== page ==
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  • Berlin's Hansaviertel

    High-rises of the Hansaviertel at the edge of the Tiergarten.

  • Berlin's Hansaviertel to become a Unesco World Heritage Site

    High-rises of the Hansaviertel

  • Berlin's Hansaviertel to become a Unesco World Heritage Site

    High-rises of the Hansaviertel at the subway station Hansaplatz

  • Spring in Tiergarten


  • Hansaviertel

    View of a high-rise building in Berlin's Hansaviertel, designed by Brazilian architect Oscar Niemeyer in 1957 as part of the Interbau international building exhibition.

  • Academy of Arts

    View of the building of the Academy of Arts in Berlin's Hansaviertel.

  • Hansaviertel

    Moabit Bridge

  • Hansaviertel

    Holsteiner Ufer

  • Hansaviertel

    Magnificent old building on Holsteiner Ufer

  • Hansaviertel

    Riverside path along the banks of the Spree

  • Hansaviertel

    House on the banks of the river Spree

  • Hansaviertel

    Residential building on Klopstockstraße designed by Alvar Aalto

  • Hansaviertel

    "Zeilen" building by Oscar Niemeyer on Altonaer Straße

  • Hansaviertel


  • Hansaviertel

    Apartment building by Max Taut on Hanseatenweg

  • Hansaviertel


  • Hansaviertel

    Apartment building on Altonaer Straße designed by Oscar Niemeyer

  • Hansaviertel

    Altonaer Straße

  • Hansaviertel

    High-rise on Bartningallee

  • Housing construction in Berlin-Brandenburg

    A construction site in Berlin's Hansaviertel

The neighborhood of Hansaviertel is bordered by the Tiergarten and the Spree and is largely under monumental protection.

Hansaviertel is the smallest of Berlin's 96 districts, but it is particularly densely populated. The neighborhood was named after the Hansa Quarter, which was developed in 1874 by the Berlin-Hamburg real estate company Hansa.

Hansaviertel under Monumental Protection

The once popular bourgeois district with magnificent old buildings was heavily destroyed during World War II and was to become a symbol of Berlin's desire for renewal under the principle of a loosened and greener city. 48 properties were newly planned and built in the south of the Hansaviertel. Today, they are all listed buildings.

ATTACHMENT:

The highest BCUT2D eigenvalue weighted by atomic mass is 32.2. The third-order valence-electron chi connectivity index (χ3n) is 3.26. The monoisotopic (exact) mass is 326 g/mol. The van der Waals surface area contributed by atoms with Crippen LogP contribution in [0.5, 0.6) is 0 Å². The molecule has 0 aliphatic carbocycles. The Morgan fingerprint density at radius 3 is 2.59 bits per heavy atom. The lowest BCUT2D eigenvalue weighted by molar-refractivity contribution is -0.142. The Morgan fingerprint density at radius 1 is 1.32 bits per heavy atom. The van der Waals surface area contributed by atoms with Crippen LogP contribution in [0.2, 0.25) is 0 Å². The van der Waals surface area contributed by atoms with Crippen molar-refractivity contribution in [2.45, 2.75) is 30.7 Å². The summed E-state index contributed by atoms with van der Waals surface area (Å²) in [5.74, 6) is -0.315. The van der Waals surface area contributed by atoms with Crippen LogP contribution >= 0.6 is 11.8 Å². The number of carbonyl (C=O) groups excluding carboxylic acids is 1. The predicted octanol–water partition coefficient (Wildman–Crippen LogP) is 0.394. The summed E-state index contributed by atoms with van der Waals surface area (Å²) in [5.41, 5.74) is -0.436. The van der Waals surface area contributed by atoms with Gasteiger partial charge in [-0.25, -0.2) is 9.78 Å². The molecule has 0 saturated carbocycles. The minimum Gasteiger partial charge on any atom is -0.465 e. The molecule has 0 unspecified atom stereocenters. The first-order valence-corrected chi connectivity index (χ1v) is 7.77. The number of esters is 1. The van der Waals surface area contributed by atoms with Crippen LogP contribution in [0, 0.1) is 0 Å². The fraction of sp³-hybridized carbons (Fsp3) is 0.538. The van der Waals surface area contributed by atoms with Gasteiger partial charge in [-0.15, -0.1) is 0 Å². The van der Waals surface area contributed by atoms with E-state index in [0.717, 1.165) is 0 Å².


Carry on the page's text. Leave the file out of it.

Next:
Buildings by Jacobsen, Aalto, Niemeyer and Gropius

There are three types of residential buildings in the Hansaviertel. There are the one- and two-story single-family home designed by the Danish architect Arne Jacobsen, which enclose open courtyards, are open to the south and connect to a residential street to the north. Then, there are the rows of buildings with four or seven to ten floors. The eight-story apartment building by the Finn Alvar Aalto, a seven-story building on V-shaped supports and with a freestanding elevator tower by the Brazilian architect Oscar Niemeyer, and a slightly curved, nine-story building with apartment blocks turned 90 degrees on the narrow sides by Walter Gropius are particularly well-known.

High-rises in Hansaviertel

A third group consists of six so-called Punkthäuser (point houses). The floor plan here is arranged around a central stairwell or elevator shaft, with as many apartments as possible around it. An example of this category is the building of the Dutch architects Van den Broek and Bakema. A loose row of five of such buildings, all with 16 or 17 floors, makes the Hansaviertel visible from afar.

Hansaplatz and Academy of Arts

The center of the district is Hansaplatz. It is also the center of the Southern Hansaviertel with its architecturally iconic buildings. Other sights are the Grips Theater and the Academy of Arts on Hanseatenweg. Those in search of nature and greenery will find it at the southern edge of the district, where the Tiergarten, the artificial lake Fauler See, the English Garden and Bellevue Palace are located.

Last edited: 17 June 2021

Portrait of Tiergarten